• Sound Risk-Based Decision Making in Process Validation

    13 March, 2014 by Robyn Barnes, Marketing Communications, MasterControl Inc.

    There were so many people everywhere you went that it felt like a real crush. I’ve got to tell you that a foot massage every night would have been really useful. “

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  • Making the Business Case for Implementing an Electronic QMS

    18 March, 2014 by Lisa Weeks, MasterControl Inc., Marketing Communications

    In a tough economy, quality professions often find themselves having to convince management that swapping their paper-based QMS for an electronic one is worthy of the expense and will translate into bottom-line, as well as compliance, benefits. While the regulatory and legal drivers for automating your quality processes are irrefutable, the frequently overlooked operational and business opportunities enjoyed by organizations that implement an electronic QMS are equally compelling. Simply put: compliance is good for business, and the right QMS software can help you transform your compliance challenges into tangible business advantages.

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  • An Introduction to Metrics Collection and Usage

    20 March, 2014 by Christopher Ball, Senior Professional Services Consultant, MasterControl Inc.

    Most companies understand that the collection of data can be valuable but often don’t really rationalize what they want to collect.

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  • Taking Effective Actions: CAPA Webinar Part 2

    25 March, 2014 by James Jardine, Marketing Communications, MasterControl Inc.

    In the second webinar of a three-part series from MasterControl, quality expert Ken Peterson demonstrates how companies can develop better corrective and preventive actions (CAPA) to ensure quality and compliance. In the second installment, Peterson focuses on key decision points and the types of actions that should be taken depending on the quality event. He points out the importance of containing issues at the department level, if possible, before moving them into a formal CAPA process. Peterson discusses four possible actions to be taken when dealing with quality events: no action (the “wait and see” approach), corrections (with a focus on the immediate situation or containment), corrective actions, and preventive actions (to preemptively deter issues from occurring in the future).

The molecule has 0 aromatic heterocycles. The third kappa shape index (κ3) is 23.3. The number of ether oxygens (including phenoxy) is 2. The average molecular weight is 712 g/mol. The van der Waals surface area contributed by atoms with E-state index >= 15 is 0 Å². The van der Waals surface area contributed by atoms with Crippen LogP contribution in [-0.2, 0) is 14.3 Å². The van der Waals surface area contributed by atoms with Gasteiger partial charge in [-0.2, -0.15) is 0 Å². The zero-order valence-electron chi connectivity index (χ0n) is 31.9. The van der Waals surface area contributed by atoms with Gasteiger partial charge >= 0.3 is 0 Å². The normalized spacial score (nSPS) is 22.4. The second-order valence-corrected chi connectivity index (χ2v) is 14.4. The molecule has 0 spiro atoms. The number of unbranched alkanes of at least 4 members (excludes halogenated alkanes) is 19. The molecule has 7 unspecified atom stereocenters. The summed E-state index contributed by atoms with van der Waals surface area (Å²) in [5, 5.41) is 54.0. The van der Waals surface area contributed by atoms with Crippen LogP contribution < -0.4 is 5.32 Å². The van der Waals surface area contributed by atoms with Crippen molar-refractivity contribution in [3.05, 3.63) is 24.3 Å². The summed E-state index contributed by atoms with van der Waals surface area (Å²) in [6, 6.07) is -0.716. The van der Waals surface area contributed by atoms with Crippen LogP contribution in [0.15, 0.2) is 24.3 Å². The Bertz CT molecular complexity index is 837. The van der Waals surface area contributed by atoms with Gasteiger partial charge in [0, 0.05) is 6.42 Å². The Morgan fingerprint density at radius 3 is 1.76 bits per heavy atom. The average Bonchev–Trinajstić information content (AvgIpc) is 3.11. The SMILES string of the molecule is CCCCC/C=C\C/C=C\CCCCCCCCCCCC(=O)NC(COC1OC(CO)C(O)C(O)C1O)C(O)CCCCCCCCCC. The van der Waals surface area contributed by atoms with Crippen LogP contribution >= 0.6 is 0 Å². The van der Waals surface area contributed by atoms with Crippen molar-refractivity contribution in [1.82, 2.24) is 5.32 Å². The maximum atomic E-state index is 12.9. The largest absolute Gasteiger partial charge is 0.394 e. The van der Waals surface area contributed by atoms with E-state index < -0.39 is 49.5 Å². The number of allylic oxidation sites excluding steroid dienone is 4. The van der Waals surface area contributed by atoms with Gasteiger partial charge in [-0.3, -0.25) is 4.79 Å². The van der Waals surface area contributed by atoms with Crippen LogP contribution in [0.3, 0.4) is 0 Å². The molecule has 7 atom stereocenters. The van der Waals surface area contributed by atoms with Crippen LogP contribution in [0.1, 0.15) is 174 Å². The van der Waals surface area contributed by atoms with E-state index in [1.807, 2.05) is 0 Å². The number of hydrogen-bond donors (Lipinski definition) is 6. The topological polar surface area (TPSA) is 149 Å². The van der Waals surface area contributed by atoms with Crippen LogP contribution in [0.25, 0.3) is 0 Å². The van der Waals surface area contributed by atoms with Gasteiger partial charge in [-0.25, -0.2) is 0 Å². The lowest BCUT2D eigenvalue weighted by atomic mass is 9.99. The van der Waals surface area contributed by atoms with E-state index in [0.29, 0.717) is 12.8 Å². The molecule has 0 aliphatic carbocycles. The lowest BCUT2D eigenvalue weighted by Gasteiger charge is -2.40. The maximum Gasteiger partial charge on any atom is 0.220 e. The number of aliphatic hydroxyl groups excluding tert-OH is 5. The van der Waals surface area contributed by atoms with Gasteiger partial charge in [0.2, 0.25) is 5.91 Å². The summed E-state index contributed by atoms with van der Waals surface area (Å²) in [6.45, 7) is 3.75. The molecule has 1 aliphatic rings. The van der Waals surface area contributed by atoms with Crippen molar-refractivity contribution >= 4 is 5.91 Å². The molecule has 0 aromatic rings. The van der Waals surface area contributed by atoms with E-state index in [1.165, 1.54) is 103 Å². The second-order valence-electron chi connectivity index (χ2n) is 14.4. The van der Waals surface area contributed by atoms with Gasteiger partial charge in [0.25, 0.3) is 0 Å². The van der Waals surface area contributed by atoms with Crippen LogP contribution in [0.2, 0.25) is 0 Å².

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  • Changing Supplier Controls Requirements

    26 March, 2014 by John E. Lincoln, J.E. Lincoln and Associates

    Companies that choose to produce medical products come under the regulatory laws of the countries in which they market their products. For the U.S., this falls under the purview of the U.S. FDA, with its CGMPs, “Current [best practices] Good Manufacturing Practices”, as codified in 21 CFR 4, Combination Products, 21 CFR 111, Dietary Supplements, 21 CFR 211, Pharmaceuticals, and 21 CFR 820, Medical Devices, and others.

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  • MasterControl 's Ken Peterson and Patricia Santos-Serrao Featured SQA Speakers

    1 April, 2014 by Robyn Barnes, Marketing Communications, MasterControl Inc.

    MasterControl will provide demonstrations of its document management and quality management solutions at the 30th Society for Quality Assurance (SQA) Annual Meeting to be held April 6-11, 2014 at the Cosmopolitan of Las Vegas in Las Vegas, Nevada.

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  • Making SMART Choices When Managing Quality Events: More Helpful CAPA Tips

    2 April, 2014 by James Jardine, Marketing Communications, MasterControl Inc.

    A previous blog post provided an overview of a portion of quality guru Ken Peterson’s “Taking Effective Action” webinar (the second of a three-part series) that outlines the keys to successful CAPA programs. This post summarizes the remainder of the second webinar in the series which can be viewed here.